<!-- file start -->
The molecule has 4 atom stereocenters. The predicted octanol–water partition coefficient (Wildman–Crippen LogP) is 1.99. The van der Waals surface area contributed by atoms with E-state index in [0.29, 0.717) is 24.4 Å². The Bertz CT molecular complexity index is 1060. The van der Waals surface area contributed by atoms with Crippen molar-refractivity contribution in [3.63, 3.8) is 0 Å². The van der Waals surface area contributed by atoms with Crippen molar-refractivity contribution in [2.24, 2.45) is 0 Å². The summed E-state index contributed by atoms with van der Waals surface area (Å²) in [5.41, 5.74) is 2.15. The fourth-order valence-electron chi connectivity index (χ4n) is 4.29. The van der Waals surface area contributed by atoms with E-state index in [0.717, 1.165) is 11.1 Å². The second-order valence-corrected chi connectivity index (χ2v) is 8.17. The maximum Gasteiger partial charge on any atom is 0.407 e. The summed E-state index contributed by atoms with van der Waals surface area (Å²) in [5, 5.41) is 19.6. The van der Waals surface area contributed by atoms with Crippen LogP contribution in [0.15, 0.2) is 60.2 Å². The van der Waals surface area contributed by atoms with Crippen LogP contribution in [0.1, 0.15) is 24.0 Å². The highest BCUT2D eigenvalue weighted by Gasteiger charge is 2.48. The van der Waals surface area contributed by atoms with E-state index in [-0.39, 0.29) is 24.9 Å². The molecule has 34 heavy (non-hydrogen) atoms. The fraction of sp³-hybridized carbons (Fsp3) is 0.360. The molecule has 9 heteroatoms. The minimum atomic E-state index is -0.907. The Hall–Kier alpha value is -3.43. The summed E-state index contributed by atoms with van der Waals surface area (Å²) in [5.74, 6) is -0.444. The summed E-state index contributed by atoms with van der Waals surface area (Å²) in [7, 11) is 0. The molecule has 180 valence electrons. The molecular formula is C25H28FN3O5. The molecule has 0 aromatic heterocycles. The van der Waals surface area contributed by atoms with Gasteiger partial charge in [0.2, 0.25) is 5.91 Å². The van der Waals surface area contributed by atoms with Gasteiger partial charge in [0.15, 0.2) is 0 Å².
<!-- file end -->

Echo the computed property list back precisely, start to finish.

The molecule has 4 atom stereocenters. The predicted octanol–water partition coefficient (Wildman–Crippen LogP) is 1.99. The van der Waals surface area contributed by atoms with E-state index in [0.29, 0.717) is 24.4 Å². The Bertz CT molecular complexity index is 1060. The van der Waals surface area contributed by atoms with Crippen molar-refractivity contribution in [3.63, 3.8) is 0 Å². The van der Waals surface area contributed by atoms with Crippen molar-refractivity contribution in [2.24, 2.45) is 0 Å². The summed E-state index contributed by atoms with van der Waals surface area (Å²) in [5.41, 5.74) is 2.15. The fourth-order valence-electron chi connectivity index (χ4n) is 4.29. The van der Waals surface area contributed by atoms with E-state index in [0.717, 1.165) is 11.1 Å². The second-order valence-corrected chi connectivity index (χ2v) is 8.17. The maximum Gasteiger partial charge on any atom is 0.407 e. The summed E-state index contributed by atoms with van der Waals surface area (Å²) in [5, 5.41) is 19.6. The van der Waals surface area contributed by atoms with Crippen LogP contribution in [0.15, 0.2) is 60.2 Å². The van der Waals surface area contributed by atoms with Crippen LogP contribution in [0.1, 0.15) is 24.0 Å². The highest BCUT2D eigenvalue weighted by Gasteiger charge is 2.48. The van der Waals surface area contributed by atoms with E-state index in [-0.39, 0.29) is 24.9 Å². The molecule has 34 heavy (non-hydrogen) atoms. The fraction of sp³-hybridized carbons (Fsp3) is 0.360. The molecule has 9 heteroatoms. The minimum atomic E-state index is -0.907. The Hall–Kier alpha value is -3.43. The summed E-state index contributed by atoms with van der Waals surface area (Å²) in [5.74, 6) is -0.444. The summed E-state index contributed by atoms with van der Waals surface area (Å²) in [7, 11) is 0. The molecule has 180 valence electrons. The molecular formula is C25H28FN3O5. The molecule has 0 aromatic heterocycles. The van der Waals surface area contributed by atoms with Gasteiger partial charge in [0.2, 0.25) is 5.91 Å². The van der Waals surface area contributed by atoms with Gasteiger partial charge in [0.15, 0.2) is 0 Å².